As a therapist I often found myself seeking a deeper understanding about the "why" of human behavior. Returning to school for a Ph.D. in Human Development and Family Studies seemed like the way to address some of those questions. I particularly have an interest in strengthening the marriage relationship and fathering. As a wife of 40 years, a mother, and now a grandmother, those relationships are especially salient for me.

Who inspired you to pursue academia?

When given the opportunity to participate in research and to teach, I knew I had found my life's work. Amazing mentors like Anisa Zvonkovic, Ph.D., Jacki Fitzpatrick, Ph.D., and Judy Fischer Ph.D., encouraged and supported me while challenging me to do more. As my research turned into publications and my teaching was rewarded, I realized that not only did I have a sense of intrinsic motivation but that my work mattered to both my colleagues and my students.

What would you tell your female students interested in pursuing an academic career?

I consistently tell female students to not think of academia as an easy path. It is not. Competition is fierce and you must be ready for your brain to hurt because you will work so hard! I also remind young women that you may be able to have it all, but you can't have it all at once. It is hard, but pace your life, and choose carefully as you accept various opportunities both personal and professional.

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Jyotsna Sharma
Associate Professor; Department of Plant and Soil Science

Jyotsna SharmaThe Sharma Lab investigates how biotic and abiotic processes interact over spatial, temporal, and taxonomic scales to explain the dynamics of angiosperm populations and communities.

What inspired you to work in your field/area of expertise?

Growing up in a family that valued time outdoors, whether hiking in forests, gazing at the night sky, or playing in city parks, likely instilled in me an early fascination for the natural world. In the first semester of my B.S. program as a journalism major and while taking an introductory botany course at the University of Arkansas, I realized I wanted to direct my career toward a plant/STEM discipline. I switched majors. Further clarity and direction came when a female faculty mentor suggested 'you seem destined for a Ph.D. in ecology.' She was already a strong force during my undergraduate career, so I considered her advice carefully. While working as an undergraduate researcher on a project to survey riparian vegetation in southeastern Missouri, we canoe-camped to access our remote forested sites to collect specimens and data in extreme heat and humidity. I was 'hooked.' During graduate studies at the University of Missouri, I found myself drawn to rare species. Rare plant ecology is characterized by exceedingly exquisite and complex interactions with microbes, pollinators, other plants, and their environment. And, studying them in the wild (or in the lab) is notoriously challenging! I knew had found my niche.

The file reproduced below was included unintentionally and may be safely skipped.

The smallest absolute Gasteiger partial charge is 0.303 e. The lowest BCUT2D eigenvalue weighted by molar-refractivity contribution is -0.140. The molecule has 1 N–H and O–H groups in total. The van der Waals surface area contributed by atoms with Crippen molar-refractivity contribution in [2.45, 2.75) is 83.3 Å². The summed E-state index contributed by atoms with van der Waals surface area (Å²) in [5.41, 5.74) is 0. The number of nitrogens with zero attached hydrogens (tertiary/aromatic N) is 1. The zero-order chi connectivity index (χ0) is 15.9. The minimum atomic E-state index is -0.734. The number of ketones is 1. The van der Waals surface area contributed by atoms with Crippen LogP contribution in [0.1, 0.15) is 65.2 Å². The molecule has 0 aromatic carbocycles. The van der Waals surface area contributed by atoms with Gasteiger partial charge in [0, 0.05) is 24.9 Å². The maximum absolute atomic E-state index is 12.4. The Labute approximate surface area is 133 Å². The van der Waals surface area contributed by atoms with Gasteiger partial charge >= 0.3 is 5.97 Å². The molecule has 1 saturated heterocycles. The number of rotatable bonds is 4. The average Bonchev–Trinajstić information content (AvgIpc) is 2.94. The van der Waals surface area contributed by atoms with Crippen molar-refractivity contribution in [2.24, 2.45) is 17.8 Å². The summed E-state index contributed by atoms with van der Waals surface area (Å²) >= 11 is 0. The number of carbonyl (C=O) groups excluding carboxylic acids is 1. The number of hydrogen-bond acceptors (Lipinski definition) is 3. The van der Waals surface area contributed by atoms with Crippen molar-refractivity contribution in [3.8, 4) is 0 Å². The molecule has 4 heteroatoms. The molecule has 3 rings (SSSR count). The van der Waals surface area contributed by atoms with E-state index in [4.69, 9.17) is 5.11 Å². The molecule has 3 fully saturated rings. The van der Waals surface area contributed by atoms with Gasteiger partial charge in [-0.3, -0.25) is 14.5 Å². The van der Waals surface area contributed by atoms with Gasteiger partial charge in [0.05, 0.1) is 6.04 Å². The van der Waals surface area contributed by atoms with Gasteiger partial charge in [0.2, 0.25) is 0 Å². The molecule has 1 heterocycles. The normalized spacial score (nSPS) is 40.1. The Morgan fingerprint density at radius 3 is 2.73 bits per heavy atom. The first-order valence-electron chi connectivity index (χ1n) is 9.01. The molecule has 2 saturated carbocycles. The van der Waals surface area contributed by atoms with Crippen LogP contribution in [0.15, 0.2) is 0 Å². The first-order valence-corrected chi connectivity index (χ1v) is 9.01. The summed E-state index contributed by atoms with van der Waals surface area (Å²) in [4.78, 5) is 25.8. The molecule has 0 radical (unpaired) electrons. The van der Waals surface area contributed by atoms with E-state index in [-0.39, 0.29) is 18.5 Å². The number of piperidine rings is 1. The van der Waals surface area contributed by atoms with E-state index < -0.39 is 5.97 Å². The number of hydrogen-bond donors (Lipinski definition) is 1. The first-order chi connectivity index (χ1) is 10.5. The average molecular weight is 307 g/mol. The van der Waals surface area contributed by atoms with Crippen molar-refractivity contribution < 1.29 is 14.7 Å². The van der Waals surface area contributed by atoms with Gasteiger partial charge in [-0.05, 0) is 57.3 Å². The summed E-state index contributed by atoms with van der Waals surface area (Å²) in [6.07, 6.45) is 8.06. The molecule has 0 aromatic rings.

Who inspired you to pursue academia?

While there might have been an internal draw toward academic pursuits, my academic mentors played an undeniably prominent role. I was fortunate that faculty mentors offered me undergraduate research opportunities, interacted with students in a relaxed, friendly environment, supported my ideas, and above all, allowed the freedom and independence to innovate. I have realized that I often choose to pursue research areas that are unique, distinct, and challenging. Yet, my mentors encouraged me and supported me in following the frequently unusual lines of investigation. I believe the earliest and most direct inspiration was when a female faculty mentor noted, during my junior or senior year as an undergraduate, that I should strongly consider pursuing a Ph.D. She then directed me to a research opportunity (under the guidance of a strong female plant ecologist) that eventually firmed my decision. While the female scientists had strong influences, I was fortunate to have equally supportive and fantastic male mentors in academia. I am not sure I ever seriously even considered a career besides academia, and I believe it was because I was surrounded by superb, exemplary mentors all through my degrees and postdoc experiences.

What would you tell your female students interested in pursuing an academic career?

It is a brilliant time to be a woman in science! With the right focus, drive, and dedication, an academic career is an ideal environment to feed curiosity, practice intellectual freedom, and shape future generations and the society at large. Yes, there are barriers that are specifically challenging for women, but new bridges are emerging that help us cross them. Find the individuals, regardless of their gender, who support you, encourage you, and help you excel while navigating away from negative environments.